Review Summary: Sounds like: A: Fate bringing me this album instead of Eyes Like Brontide. B: A cluster**** of emotion. C: A two-headed boy traveling through an acid laced forest, psychedelic rivers, Legolas playing the acoustic guitar, and obnoxious lady bugs.
First things first. I love surprises. They break me out of my daily routine and for a moment put me into a happy state of mind. For starters, did I know that the Carolina Panthers would go on and win twelve games with one of the leagues brightest young stars in DeAngelo Williams? Of course not. I expected Carolina to have a caliber season but I left my expectations at ten games with a shot at wild card and/or sole possession of the NFC South. Another surprise, hypothetically speaking of course, would be finding out that Ashley Green of Twilight fame is the niece of Richard Simmons. Who would have known that something good could come out of a Richard Simmons situation? I also love when something bad happens. I am an optimist and fully believe in that “when one door closes, another one opens” philosophy. So after three weeks of waiting and anticipation of receiving the new Lights Out Asia in the mail, I was quite disappointed to find the contents of my purchase to be wrong and not what I ordered. The record was Laulu Laakson Kukista from Paavoharju. My initial response was, what the fudge is this? I cant pronounce the name of the band, the band members or the song titles. The artwork was engaging enough to make me give this album a spin so after a few test drives I feel compelled to tell you all that this is something special.
The music of Pavvoharju is a bit difficult to write about as they shift between several different moods and emotions within their music. The structure of “Laulu Laakson Kukist” holds it’s roots deeply into the neo-folk genre, but the band offers so much more than what is expected of a typical neo-folk band that they are simply too good at what they do to be slapped with a tag. Imagine sparse acoustic guitars crashing head on with psychedelic Pink Floydian harmonies and ethereal male/female vocals. I mean the song “Kavatrumpu” in particular sounds like a Eurovision duet between Bjork and Britney Spears singing in Finnish. The song brings to mind a mystical walk through an acid laced forest complete with trippy melodies and shoegaze atmosphere. The thing I appreciate about this album is the multifaceted songwriting approach. Each song stands out on their own with special hooks and unique vocal patterns whether it’s the grand symphonic majesty shown in Kirjkonvaki, the industrial leanings of “Uskallan” or the 28 Days Later meets carnival music vibe shown on Italialaisella Laivalla. Two things are for certain, one, each track is extremely unpredictable and two, I don’t know what any of the lyrics or song titles mean.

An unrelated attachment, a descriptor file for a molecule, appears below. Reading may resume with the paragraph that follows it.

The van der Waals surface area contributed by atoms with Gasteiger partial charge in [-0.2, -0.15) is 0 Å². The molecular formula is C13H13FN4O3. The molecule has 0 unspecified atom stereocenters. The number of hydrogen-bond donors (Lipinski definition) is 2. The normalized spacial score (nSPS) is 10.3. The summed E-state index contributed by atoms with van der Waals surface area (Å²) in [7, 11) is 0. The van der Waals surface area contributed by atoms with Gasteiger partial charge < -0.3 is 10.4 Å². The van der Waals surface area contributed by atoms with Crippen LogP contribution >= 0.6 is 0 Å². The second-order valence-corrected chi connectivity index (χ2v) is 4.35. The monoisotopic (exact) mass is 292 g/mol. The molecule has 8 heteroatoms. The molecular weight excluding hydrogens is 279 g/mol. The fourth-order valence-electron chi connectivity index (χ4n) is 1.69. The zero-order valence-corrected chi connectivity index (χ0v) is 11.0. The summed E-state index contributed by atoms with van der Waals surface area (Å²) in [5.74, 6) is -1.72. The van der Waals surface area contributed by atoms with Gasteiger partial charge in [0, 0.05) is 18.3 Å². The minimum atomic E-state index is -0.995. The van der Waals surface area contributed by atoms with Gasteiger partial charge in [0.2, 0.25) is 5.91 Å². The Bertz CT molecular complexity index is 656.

Neo-folk meets ambient meets psychedelic rock. Sound good to you? Keep on reading stranger. Another prominent tool used by Paavoharju besides a bunch of hard to pronounce native instruments is the incorporation of sound samples. The baby cooing in Uskallan is one prime example. Nature sounds such as wolves and crows howling and cawing are balanced with more earthly sounds for a minimalist type setting. Piano and acoustic guitar meet heavily layered synthesizer effects and spoken vocals for a haunting road trip to hell. The chemical balance between each respective instrument melds extremely well together resulting in a perfectly strange yet cohesive manner. I commend the vocalists for their eerily yet emotive approach. Not so much direct singing as it is humming and operatic crooning from both male and female. The contrast between the two is perfect for the music as each chapter unfolds a new part of the story.
This is an album that sits best when listened to as a whole. There isn’t really one, two, or even three songs that need to be recommended so if you decide to give this a spin just get the album. As you can tell, this album won’t be accessible to everyone but in regards of the untraditional structure and musicianship of Pavvoharju’s music the music, I can only commend the band for trying something so bold and thought provoking. Artsy music fans need apply.